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Title: Heterotrophic origin and diverse sources of branched glycerol monoalkyl glycerol tetraethers (brGMGTs) in peats and lignites
Award ID(s):
1843285 1702262
Author(s) / Creator(s):
; ; ; ;
Date Published:
Journal Name:
Organic Geochemistry
Page Range / eLocation ID:
Medium: X
Sponsoring Org:
National Science Foundation
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  1. AQP7 is one of the four human aquaglyceroporins that facilitate glycerol transport across the cell membrane, a biophysical process that is essential in human physiology. Therefore, it is interesting to compute AQP7's affinity for its substrate (glycerol) with reasonable certainty to compare with the experimental data suggesting high affinity in contrast with most computational studies predicting low affinity. In this study aimed at computing the AQP7-glycerol affinity with high confidence, we implemented a direct computation of the affinity from unbiased equilibrium molecular dynamics (MD) simulations of three all-atom systems constituted with 0.16 M, 4.32 M, and 10.23 M atoms, respectively. These three sets of simulations manifested a fundamental physics law that the intrinsic fluctuations of pressure in a system are inversely proportional to the system size (the number of atoms in it). These simulations showed that the computed values of glycerol-AQP7 affinity are dependent upon the system size (the inverse affinity estimations were, respectively, 47.3 mM, 1.6 mM, and 0.92 mM for the three model systems). In this, we obtained a lower bound for the AQP7-glycerol affinity (an upper bound for the dissociation constant). Namely, the AQP7-glycerol affinity is stronger than 1087/M (the dissociation constant is less than 0.92 mM). Additionally, we conducted hyper steered MD (hSMD) simulations to map out the Gibbs free-energy profile. From the free-energy profile, we produced an independent computation of the AQP7-glycerol dissociation constant being approximately 0.18 mM.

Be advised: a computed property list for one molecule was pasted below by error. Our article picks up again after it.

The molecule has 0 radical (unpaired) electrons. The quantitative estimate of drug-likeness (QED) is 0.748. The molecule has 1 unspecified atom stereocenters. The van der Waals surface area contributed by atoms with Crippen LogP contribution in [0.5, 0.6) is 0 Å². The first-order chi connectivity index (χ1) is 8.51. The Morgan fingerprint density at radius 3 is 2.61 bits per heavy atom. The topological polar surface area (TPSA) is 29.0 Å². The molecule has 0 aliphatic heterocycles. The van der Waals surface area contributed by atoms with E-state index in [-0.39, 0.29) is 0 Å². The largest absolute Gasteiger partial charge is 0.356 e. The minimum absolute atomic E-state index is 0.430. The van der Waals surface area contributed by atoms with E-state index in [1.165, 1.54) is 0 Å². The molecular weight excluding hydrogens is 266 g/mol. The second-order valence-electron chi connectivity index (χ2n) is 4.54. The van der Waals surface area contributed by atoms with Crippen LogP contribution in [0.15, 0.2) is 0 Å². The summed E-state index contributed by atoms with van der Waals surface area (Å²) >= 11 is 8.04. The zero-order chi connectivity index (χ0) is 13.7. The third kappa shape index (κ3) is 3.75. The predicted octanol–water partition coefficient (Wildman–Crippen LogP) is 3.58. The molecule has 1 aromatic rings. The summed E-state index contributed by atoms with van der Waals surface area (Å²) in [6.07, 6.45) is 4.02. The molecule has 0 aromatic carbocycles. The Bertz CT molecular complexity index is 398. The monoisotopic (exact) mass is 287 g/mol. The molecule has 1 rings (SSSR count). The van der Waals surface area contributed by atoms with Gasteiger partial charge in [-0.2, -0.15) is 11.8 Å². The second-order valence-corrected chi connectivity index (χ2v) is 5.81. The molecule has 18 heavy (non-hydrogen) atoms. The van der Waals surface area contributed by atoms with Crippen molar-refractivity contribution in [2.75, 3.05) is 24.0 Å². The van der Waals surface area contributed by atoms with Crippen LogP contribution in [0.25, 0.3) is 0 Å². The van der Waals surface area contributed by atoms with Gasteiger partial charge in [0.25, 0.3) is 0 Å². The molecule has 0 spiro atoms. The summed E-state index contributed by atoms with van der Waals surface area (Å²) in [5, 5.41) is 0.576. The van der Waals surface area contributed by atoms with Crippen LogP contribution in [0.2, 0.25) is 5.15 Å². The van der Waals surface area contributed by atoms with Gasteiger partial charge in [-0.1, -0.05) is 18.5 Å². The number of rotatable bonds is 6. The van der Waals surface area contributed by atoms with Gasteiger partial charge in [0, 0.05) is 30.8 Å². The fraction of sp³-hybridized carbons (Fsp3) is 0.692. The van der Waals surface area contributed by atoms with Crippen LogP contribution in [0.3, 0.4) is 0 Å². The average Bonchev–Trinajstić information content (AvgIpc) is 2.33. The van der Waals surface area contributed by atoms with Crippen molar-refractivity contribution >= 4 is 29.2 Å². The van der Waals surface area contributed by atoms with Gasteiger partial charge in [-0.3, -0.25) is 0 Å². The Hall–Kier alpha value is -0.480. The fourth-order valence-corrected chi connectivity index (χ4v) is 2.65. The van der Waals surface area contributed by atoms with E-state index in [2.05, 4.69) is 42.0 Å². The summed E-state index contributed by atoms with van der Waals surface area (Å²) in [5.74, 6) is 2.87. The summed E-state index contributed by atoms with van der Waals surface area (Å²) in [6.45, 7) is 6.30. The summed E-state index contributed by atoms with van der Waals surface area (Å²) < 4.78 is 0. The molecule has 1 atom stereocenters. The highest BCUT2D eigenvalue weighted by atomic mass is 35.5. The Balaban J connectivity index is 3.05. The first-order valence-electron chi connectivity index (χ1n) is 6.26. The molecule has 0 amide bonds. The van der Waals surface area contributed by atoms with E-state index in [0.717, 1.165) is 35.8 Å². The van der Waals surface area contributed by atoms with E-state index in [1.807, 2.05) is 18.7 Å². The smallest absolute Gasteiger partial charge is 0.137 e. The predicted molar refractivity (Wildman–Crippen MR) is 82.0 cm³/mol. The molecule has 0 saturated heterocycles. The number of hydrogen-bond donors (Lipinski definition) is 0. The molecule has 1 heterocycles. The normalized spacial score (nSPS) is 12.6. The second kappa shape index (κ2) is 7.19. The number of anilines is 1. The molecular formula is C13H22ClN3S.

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  2. Summary

    Understanding the unique features of algal metabolism may be necessary to realize the full potential of algae as feedstock for the production of biofuels and biomaterials. Under nitrogen deprivation, the green algaC. reinhardtiishowed substantial triacylglycerol (TAG) accumulation and up‐regulation of a gene,GPD2, encoding a multidomain enzyme with a putative phosphoserine phosphatase (PSP) motif fused to glycerol‐3‐phosphate dehydrogenase (GPD) domains. CanonicalGPDenzymes catalyze the synthesis of glycerol‐3‐phosphate (G3P) by reduction of dihydroxyacetone phosphate (DHAP). G3P forms the backbone ofTAGs and membrane glycerolipids and it can be dephosphorylated to yield glycerol, an osmotic stabilizer and compatible solute under hypertonic stress. RecombinantChlamydomonasGPD2 showed both reductase and phosphatase activitiesin vitroand it can work as a bifunctional enzyme capable of synthesizing glycerol directly fromDHAP. In addition,GPD2and a gene encoding glycerol kinase were up‐regulated inChlamydomonascells exposed to high salinity.RNA‐mediated silencing ofGPD2revealed that the multidomain enzyme was required forTAGaccumulation under nitrogen deprivation and for glycerol synthesis under high salinity. Moreover, aGPD2‐mCherry fusion protein was found to localize to the chloroplast, supporting the existence of aGPD2‐dependent plastid pathway for the rapid synthesis of glycerol in response to hyperosmotic stress. We hypothesize that the reductase and phosphatase activities ofPSPGPDmultidomain enzymes may be modulated by post‐translational modifications/mechanisms, allowing them to synthesize primarily G3P or glycerol depending on environmental conditions and/or metabolic demands in algal species of the core Chlorophytes.

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